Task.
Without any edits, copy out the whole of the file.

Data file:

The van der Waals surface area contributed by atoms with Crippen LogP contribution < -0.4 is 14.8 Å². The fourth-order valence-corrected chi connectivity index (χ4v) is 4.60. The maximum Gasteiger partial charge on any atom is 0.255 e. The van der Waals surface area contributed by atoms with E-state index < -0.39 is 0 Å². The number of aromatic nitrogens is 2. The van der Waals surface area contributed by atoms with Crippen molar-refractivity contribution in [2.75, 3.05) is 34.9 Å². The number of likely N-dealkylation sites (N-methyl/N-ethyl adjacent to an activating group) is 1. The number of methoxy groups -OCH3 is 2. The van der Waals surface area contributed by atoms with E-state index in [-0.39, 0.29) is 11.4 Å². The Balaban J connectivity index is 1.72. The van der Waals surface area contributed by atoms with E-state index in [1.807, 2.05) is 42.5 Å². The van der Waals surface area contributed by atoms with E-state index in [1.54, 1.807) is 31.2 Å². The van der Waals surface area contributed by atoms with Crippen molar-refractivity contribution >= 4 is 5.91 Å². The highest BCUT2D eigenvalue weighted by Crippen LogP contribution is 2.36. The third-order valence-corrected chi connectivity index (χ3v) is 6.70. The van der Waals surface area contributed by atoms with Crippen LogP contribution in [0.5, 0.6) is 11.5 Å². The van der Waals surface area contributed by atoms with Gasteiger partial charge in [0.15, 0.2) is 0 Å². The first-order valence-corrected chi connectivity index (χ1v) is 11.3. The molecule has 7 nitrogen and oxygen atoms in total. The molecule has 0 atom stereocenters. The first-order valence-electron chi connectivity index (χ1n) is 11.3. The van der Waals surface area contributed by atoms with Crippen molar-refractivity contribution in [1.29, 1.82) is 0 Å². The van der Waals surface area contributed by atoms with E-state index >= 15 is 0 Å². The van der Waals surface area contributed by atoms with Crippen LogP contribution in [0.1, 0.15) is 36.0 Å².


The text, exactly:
The van der Waals surface area contributed by atoms with Crippen LogP contribution < -0.4 is 14.8 Å². The fourth-order valence-corrected chi connectivity index (χ4v) is 4.60. The maximum Gasteiger partial charge on any atom is 0.255 e. The van der Waals surface area contributed by atoms with E-state index < -0.39 is 0 Å². The number of aromatic nitrogens is 2. The van der Waals surface area contributed by atoms with Crippen molar-refractivity contribution in [2.75, 3.05) is 34.9 Å². The number of likely N-dealkylation sites (N-methyl/N-ethyl adjacent to an activating group) is 1. The number of methoxy groups -OCH3 is 2. The van der Waals surface area contributed by atoms with E-state index in [-0.39, 0.29) is 11.4 Å². The Balaban J connectivity index is 1.72. The van der Waals surface area contributed by atoms with E-state index in [1.807, 2.05) is 42.5 Å². The van der Waals surface area contributed by atoms with E-state index in [1.54, 1.807) is 31.2 Å². The van der Waals surface area contributed by atoms with Crippen molar-refractivity contribution >= 4 is 5.91 Å². The highest BCUT2D eigenvalue weighted by Crippen LogP contribution is 2.36. The third-order valence-corrected chi connectivity index (χ3v) is 6.70. The van der Waals surface area contributed by atoms with Crippen LogP contribution in [0.5, 0.6) is 11.5 Å². The van der Waals surface area contributed by atoms with Gasteiger partial charge in [0.15, 0.2) is 0 Å². The first-order valence-corrected chi connectivity index (χ1v) is 11.3. The molecule has 7 nitrogen and oxygen atoms in total. The molecule has 0 atom stereocenters. The first-order valence-electron chi connectivity index (χ1n) is 11.3. The van der Waals surface area contributed by atoms with Crippen molar-refractivity contribution in [1.29, 1.82) is 0 Å². The van der Waals surface area contributed by atoms with E-state index >= 15 is 0 Å². The van der Waals surface area contributed by atoms with Crippen LogP contribution in [0.1, 0.15) is 36.0 Å².